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Mentally ignoring files in git

For unfortunate reasons, at work we have intellij module files that are:

  1. checked into git (because they are useful and hard to recreate)
  2. changing all the time for no good reason (because intellij is a bit like that)

For the most part, the changes are just noise because paths, versions, etc. differ slightly across dev machines. Sometimes the differences are completely meaningless (unordered elements in a file being rearranged). But sometimes we do want to check in new versions of these files, say when we add a new module.

Since they are checked in, we can’t just add them to .gitignore. But we can still mentally ignore them, with this rather ridiculous hack:

$ git status | sed -E -e 's/\x1b\[[0-9][12]m(.*\.iml)/'"`tput setaf 3`"'\1/'

This changes the normally red (or green, or blue) lines in the git status output to yellow instead when they refer to an intellij .iml file. It’s completely hacky, but it’s better than breaking the build because you forgot to commit a file amongst all the noise.

You can put this in a script you call instead of git status - writing git status takes too long anyway, I just call my script g.

You’ll also need to make sure you have enabled colour “always” in git status output, otherwise you’ll get no colours at all:

$ git config --global color.status always

If anyone has a better way of ignoring files while having them checked in, I’d love to hear it. Do other VCSs allow you to deal with this any better?

Understanding git submodules

I had to refer to this today, when I discovered (much to my surprise) that git submodules update does, for the most part, nothing.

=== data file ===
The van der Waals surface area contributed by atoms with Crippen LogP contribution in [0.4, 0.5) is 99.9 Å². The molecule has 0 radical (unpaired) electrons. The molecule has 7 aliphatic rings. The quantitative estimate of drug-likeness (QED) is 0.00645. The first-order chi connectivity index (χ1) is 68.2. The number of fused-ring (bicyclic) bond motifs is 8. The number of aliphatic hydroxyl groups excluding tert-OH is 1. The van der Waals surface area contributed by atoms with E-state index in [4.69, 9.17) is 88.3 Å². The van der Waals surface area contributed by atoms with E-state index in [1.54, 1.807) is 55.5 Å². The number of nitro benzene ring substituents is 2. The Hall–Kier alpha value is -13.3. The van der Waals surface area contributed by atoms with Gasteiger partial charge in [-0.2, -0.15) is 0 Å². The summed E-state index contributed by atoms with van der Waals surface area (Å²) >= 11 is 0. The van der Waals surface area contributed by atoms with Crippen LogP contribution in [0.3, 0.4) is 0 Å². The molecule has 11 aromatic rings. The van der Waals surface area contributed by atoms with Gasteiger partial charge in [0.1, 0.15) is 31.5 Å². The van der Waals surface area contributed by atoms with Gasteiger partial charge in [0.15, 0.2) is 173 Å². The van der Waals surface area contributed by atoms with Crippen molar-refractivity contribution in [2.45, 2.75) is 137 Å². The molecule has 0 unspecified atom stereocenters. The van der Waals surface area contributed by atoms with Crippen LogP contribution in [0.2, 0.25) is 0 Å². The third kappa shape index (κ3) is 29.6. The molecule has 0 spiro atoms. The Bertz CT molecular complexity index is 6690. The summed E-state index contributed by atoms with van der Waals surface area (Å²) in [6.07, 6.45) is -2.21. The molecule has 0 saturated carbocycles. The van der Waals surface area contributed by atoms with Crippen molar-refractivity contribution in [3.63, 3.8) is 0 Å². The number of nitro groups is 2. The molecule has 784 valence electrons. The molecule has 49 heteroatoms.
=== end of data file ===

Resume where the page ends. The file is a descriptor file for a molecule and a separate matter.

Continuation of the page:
You might expect it to update all my git submodules to the latest revision. Nope, I’m supposed to cd into each of those directories myself and run git pull myself.

The only hint that git update will do nothing of use is a single sentence in the help page, which mentions as part of the update command’s summary: “This will make the submodules HEAD be detached”. Which is a fairly unintelligible statement, even to someone who’s been using git for about a year now.

I can’t imagine when you would run git submodule update after the initial checkout - why doesn’t git submodule init just do update’s job (actually fetching the initial content), and then maybe we could have an update that actually pulls updates? I’d even be satisfied to have to use a flag, like --hard, --please or --come-on-old-chap-just-do-it-would-you

I’m pretty new to git’s submodules, and so far they just seem to take far too many manual steps (I don’t understand why they’re not fetched by a clone, for starters). I feel wrong saying so, but I miss svn:externals.

Tell me, how are things in the land of the other DVCS’s?


Update: Looks like my git is outdated, the newest version (1.6) allows a --merge or --rebase flag to update which sounds like it does what I want. Now I just need to sort out my mac’s package management :s

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